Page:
Schooling As a Basis for Naturalisation: Exploring the Educational and Philosophical Underpinnings of a Legal Debate in Greece
Global Citizenship Education, Multiculturalism and Social Inclusion in Europe: The findings of the Project - I Have Rights (2018); ISBN: 978-989-20-8570-8
35 Pages Posted: 3 Oct 2018
Date Written: June 9, 2018
Greek Law 3838/2010 provided for the possibility of young immigrants acquiring Greek citizenship after having attended Greek schools for at least six years. This provision was based on the premise that schooling is capable of promoting Greek culture and achieving the social integration of immigrant children, as provided for in Art. 16 of the Greek Constitution.
Surprisingly enough, in a retroactive decision, the Greek Supreme Administrative Court (the so-called ‘Council of State’) has declared this provision to be unconstitutional. According to its reasoning, six years of Greek state schooling does not necessarily lead to the development of a Greek consciousness, which is a necessary requirement for an immigrant to acquire Greek citizenship. Moreover, the Court stressed that the notion of ‘nation’ enshrined in Article 1 of the Greek Constitution obliges the State, in the naturalisation process, to examine the degree of each individual immigrant’s social integration and Greek consciousness. This paper aims to examine the educational and philosophical underpinnings of the relationship between education, integration and the prerequisites of naturalisation.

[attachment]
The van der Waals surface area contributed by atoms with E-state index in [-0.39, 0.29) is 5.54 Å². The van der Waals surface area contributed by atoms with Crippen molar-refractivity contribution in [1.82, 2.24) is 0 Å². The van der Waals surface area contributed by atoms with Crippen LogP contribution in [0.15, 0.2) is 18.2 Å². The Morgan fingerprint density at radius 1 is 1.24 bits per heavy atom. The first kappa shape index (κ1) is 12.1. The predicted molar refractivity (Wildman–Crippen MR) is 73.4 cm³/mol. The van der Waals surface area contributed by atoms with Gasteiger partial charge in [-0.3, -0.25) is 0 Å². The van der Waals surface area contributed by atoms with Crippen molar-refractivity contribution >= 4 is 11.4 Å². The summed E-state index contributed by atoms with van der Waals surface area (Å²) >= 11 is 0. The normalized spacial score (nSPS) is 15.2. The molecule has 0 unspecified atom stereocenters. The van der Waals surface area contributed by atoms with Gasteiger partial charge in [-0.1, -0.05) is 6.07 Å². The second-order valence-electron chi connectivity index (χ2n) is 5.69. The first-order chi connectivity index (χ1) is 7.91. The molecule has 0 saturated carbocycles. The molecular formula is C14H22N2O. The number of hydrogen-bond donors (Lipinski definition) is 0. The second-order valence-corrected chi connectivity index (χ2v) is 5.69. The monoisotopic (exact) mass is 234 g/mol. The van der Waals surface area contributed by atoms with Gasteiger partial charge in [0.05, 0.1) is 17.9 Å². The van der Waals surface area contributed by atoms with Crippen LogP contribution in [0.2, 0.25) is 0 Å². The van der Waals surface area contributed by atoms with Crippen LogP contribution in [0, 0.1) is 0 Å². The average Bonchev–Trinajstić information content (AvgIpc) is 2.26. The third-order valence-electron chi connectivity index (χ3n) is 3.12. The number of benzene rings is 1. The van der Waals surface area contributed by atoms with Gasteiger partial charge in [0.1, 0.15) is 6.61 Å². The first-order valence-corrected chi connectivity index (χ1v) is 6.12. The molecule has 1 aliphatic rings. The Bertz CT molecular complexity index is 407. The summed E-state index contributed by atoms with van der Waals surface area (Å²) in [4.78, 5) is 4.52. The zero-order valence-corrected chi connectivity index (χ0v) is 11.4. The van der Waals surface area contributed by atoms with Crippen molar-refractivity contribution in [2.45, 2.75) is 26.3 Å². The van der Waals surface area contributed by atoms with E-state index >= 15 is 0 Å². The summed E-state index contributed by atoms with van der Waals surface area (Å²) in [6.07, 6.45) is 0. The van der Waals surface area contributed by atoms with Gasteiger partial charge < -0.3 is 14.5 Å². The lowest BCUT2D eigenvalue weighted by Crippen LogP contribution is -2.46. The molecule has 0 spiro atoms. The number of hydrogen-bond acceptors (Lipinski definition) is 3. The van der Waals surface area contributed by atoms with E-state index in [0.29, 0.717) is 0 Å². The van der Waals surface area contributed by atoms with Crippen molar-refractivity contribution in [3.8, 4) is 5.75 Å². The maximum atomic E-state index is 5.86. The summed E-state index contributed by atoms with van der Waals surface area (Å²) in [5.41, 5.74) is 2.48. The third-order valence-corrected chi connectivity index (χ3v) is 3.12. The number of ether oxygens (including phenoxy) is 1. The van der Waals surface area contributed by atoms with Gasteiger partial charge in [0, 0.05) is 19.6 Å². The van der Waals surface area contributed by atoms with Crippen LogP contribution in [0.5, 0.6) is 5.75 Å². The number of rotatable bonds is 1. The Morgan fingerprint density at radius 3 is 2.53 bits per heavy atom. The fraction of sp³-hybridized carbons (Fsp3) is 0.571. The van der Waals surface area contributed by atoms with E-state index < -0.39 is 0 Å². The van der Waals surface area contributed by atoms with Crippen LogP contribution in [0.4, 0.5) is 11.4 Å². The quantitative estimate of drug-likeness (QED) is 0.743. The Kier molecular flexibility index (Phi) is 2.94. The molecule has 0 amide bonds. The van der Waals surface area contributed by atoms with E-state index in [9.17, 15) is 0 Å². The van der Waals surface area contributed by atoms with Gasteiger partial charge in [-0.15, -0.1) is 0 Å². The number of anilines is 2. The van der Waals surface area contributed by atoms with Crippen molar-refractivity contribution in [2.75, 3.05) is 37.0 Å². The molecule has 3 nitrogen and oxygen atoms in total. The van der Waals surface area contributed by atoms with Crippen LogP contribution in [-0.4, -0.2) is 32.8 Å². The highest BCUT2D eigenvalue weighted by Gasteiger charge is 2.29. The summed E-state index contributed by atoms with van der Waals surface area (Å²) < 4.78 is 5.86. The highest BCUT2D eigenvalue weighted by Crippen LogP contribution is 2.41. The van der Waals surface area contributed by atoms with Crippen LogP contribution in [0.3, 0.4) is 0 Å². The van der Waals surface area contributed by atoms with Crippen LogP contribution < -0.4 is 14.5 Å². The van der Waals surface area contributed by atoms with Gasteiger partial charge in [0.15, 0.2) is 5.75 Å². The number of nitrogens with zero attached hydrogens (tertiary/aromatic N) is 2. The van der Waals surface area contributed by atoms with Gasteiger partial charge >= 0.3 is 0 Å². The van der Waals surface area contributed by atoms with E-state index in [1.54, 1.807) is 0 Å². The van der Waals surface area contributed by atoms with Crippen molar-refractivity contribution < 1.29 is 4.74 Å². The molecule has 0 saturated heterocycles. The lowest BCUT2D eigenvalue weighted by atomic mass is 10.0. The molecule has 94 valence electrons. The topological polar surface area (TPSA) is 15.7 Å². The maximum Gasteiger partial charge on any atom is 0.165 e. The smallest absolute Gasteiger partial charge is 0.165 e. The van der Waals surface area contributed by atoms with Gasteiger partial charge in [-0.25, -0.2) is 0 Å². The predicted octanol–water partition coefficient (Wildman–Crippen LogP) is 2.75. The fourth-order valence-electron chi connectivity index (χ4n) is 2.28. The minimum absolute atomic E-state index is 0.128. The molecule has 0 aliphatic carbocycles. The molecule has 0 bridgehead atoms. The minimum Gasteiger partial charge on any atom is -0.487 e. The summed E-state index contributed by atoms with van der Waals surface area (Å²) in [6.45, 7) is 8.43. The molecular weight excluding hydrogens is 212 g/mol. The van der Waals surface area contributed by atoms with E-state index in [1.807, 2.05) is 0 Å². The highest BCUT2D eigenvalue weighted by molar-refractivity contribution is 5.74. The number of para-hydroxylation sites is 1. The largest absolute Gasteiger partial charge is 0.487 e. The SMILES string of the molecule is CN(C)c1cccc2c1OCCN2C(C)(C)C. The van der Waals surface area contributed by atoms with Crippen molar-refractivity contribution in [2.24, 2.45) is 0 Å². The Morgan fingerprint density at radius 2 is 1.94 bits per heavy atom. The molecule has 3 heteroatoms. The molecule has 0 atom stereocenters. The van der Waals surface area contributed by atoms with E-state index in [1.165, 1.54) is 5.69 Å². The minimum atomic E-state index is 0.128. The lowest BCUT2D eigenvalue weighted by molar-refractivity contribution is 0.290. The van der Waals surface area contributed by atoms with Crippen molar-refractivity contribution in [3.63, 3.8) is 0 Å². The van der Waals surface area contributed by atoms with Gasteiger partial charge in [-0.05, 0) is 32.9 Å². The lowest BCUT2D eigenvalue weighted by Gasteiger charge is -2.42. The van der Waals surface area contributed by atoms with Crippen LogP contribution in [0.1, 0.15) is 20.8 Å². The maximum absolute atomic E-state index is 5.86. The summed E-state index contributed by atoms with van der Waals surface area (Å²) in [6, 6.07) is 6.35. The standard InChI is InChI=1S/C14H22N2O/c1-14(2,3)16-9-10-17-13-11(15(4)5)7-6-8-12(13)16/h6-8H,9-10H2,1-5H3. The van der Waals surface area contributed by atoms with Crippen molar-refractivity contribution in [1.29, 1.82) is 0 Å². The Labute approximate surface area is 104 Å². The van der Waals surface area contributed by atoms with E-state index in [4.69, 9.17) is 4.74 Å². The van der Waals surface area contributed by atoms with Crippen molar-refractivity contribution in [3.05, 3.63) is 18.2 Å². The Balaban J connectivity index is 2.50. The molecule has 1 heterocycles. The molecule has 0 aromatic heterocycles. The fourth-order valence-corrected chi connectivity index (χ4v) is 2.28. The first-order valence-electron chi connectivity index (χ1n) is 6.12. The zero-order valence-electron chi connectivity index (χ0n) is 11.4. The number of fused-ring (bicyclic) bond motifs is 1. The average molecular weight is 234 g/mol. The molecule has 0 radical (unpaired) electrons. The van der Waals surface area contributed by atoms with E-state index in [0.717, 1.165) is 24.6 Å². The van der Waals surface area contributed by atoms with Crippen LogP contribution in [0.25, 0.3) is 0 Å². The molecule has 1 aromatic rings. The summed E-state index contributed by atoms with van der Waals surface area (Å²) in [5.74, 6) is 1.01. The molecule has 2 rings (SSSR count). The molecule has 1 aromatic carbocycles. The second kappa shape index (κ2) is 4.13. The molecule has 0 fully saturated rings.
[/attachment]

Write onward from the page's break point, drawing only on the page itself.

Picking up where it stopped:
Keywords: Greek naturalisation law, immigrant school children in Greece, Greek ethno-cultural identity
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